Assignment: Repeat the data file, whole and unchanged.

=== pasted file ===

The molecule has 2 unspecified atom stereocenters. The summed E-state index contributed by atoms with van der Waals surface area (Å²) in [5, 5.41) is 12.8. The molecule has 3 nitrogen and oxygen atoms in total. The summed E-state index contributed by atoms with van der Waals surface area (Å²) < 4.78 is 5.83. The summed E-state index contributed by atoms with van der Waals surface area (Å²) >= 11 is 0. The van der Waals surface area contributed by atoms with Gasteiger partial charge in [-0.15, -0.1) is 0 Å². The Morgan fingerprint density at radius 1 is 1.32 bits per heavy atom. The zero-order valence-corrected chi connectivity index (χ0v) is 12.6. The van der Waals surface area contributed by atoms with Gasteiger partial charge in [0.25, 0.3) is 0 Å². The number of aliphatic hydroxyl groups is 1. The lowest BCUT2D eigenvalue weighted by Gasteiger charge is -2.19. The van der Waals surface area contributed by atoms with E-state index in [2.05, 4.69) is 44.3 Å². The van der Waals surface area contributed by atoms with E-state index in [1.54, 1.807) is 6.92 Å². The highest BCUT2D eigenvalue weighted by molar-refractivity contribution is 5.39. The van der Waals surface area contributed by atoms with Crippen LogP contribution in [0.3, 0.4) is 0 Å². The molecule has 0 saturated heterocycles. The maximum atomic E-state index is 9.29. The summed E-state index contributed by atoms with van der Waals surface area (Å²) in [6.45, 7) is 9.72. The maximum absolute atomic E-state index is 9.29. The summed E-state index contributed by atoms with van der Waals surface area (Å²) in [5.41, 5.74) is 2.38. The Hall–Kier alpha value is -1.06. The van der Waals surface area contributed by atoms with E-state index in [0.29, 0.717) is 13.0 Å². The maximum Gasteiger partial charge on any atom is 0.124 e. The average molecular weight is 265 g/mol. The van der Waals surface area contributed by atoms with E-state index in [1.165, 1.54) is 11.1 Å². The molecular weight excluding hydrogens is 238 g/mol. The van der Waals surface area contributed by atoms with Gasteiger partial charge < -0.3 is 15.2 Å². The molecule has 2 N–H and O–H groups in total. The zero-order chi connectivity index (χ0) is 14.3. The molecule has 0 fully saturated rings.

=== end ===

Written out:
The molecule has 2 unspecified atom stereocenters. The summed E-state index contributed by atoms with van der Waals surface area (Å²) in [5, 5.41) is 12.8. The molecule has 3 nitrogen and oxygen atoms in total. The summed E-state index contributed by atoms with van der Waals surface area (Å²) < 4.78 is 5.83. The summed E-state index contributed by atoms with van der Waals surface area (Å²) >= 11 is 0. The van der Waals surface area contributed by atoms with Gasteiger partial charge in [-0.15, -0.1) is 0 Å². The Morgan fingerprint density at radius 1 is 1.32 bits per heavy atom. The zero-order valence-corrected chi connectivity index (χ0v) is 12.6. The van der Waals surface area contributed by atoms with Gasteiger partial charge in [0.25, 0.3) is 0 Å². The number of aliphatic hydroxyl groups is 1. The lowest BCUT2D eigenvalue weighted by Gasteiger charge is -2.19. The van der Waals surface area contributed by atoms with E-state index in [2.05, 4.69) is 44.3 Å². The van der Waals surface area contributed by atoms with E-state index in [1.54, 1.807) is 6.92 Å². The highest BCUT2D eigenvalue weighted by molar-refractivity contribution is 5.39. The van der Waals surface area contributed by atoms with Crippen LogP contribution in [0.3, 0.4) is 0 Å². The molecule has 0 saturated heterocycles. The maximum atomic E-state index is 9.29. The summed E-state index contributed by atoms with van der Waals surface area (Å²) in [6.45, 7) is 9.72. The maximum absolute atomic E-state index is 9.29. The summed E-state index contributed by atoms with van der Waals surface area (Å²) in [5.41, 5.74) is 2.38. The Hall–Kier alpha value is -1.06. The van der Waals surface area contributed by atoms with E-state index in [0.29, 0.717) is 13.0 Å². The maximum Gasteiger partial charge on any atom is 0.124 e. The average molecular weight is 265 g/mol. The van der Waals surface area contributed by atoms with E-state index in [1.165, 1.54) is 11.1 Å². The molecular weight excluding hydrogens is 238 g/mol. The van der Waals surface area contributed by atoms with Gasteiger partial charge < -0.3 is 15.2 Å². The molecule has 2 N–H and O–H groups in total. The zero-order chi connectivity index (χ0) is 14.3. The molecule has 0 fully saturated rings.